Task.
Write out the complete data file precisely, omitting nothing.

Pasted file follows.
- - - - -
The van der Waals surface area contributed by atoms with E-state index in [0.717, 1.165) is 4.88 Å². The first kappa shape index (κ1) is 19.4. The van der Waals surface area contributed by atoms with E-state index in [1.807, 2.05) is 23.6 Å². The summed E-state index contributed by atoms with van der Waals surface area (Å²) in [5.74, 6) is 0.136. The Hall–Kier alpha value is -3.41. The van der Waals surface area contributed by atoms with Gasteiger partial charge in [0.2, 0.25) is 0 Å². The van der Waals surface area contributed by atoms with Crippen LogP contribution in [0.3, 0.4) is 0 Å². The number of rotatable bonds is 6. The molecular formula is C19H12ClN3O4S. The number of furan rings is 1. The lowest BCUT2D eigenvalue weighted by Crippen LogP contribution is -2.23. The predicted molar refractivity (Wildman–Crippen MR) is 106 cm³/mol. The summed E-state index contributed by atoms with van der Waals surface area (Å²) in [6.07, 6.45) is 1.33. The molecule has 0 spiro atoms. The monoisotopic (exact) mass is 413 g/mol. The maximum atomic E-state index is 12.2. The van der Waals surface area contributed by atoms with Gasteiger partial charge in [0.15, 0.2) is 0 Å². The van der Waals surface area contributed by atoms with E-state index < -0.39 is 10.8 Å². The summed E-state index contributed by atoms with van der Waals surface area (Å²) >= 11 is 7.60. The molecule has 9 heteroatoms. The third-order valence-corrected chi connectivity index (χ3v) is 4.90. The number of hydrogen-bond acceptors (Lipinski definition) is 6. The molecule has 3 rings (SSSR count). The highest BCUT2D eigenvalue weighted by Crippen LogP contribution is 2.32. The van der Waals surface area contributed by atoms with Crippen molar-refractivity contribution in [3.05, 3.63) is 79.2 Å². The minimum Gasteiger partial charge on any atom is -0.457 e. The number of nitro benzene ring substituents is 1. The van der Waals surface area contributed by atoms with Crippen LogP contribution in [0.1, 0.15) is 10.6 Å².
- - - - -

The van der Waals surface area contributed by atoms with E-state index in [0.717, 1.165) is 4.88 Å². The first kappa shape index (κ1) is 19.4. The van der Waals surface area contributed by atoms with E-state index in [1.807, 2.05) is 23.6 Å². The summed E-state index contributed by atoms with van der Waals surface area (Å²) in [5.74, 6) is 0.136. The Hall–Kier alpha value is -3.41. The van der Waals surface area contributed by atoms with Gasteiger partial charge in [0.2, 0.25) is 0 Å². The van der Waals surface area contributed by atoms with Crippen LogP contribution in [0.3, 0.4) is 0 Å². The number of rotatable bonds is 6. The molecular formula is C19H12ClN3O4S. The number of furan rings is 1. The lowest BCUT2D eigenvalue weighted by Crippen LogP contribution is -2.23. The predicted molar refractivity (Wildman–Crippen MR) is 106 cm³/mol. The summed E-state index contributed by atoms with van der Waals surface area (Å²) in [6.07, 6.45) is 1.33. The molecule has 0 spiro atoms. The monoisotopic (exact) mass is 413 g/mol. The maximum atomic E-state index is 12.2. The van der Waals surface area contributed by atoms with Gasteiger partial charge in [0.15, 0.2) is 0 Å². The van der Waals surface area contributed by atoms with E-state index < -0.39 is 10.8 Å². The summed E-state index contributed by atoms with van der Waals surface area (Å²) >= 11 is 7.60. The molecule has 9 heteroatoms. The third-order valence-corrected chi connectivity index (χ3v) is 4.90. The number of hydrogen-bond acceptors (Lipinski definition) is 6. The molecule has 3 rings (SSSR count). The highest BCUT2D eigenvalue weighted by Crippen LogP contribution is 2.32. The van der Waals surface area contributed by atoms with Crippen molar-refractivity contribution in [3.05, 3.63) is 79.2 Å². The minimum Gasteiger partial charge on any atom is -0.457 e. The number of nitro benzene ring substituents is 1. The van der Waals surface area contributed by atoms with Crippen LogP contribution in [0.1, 0.15) is 10.6 Å².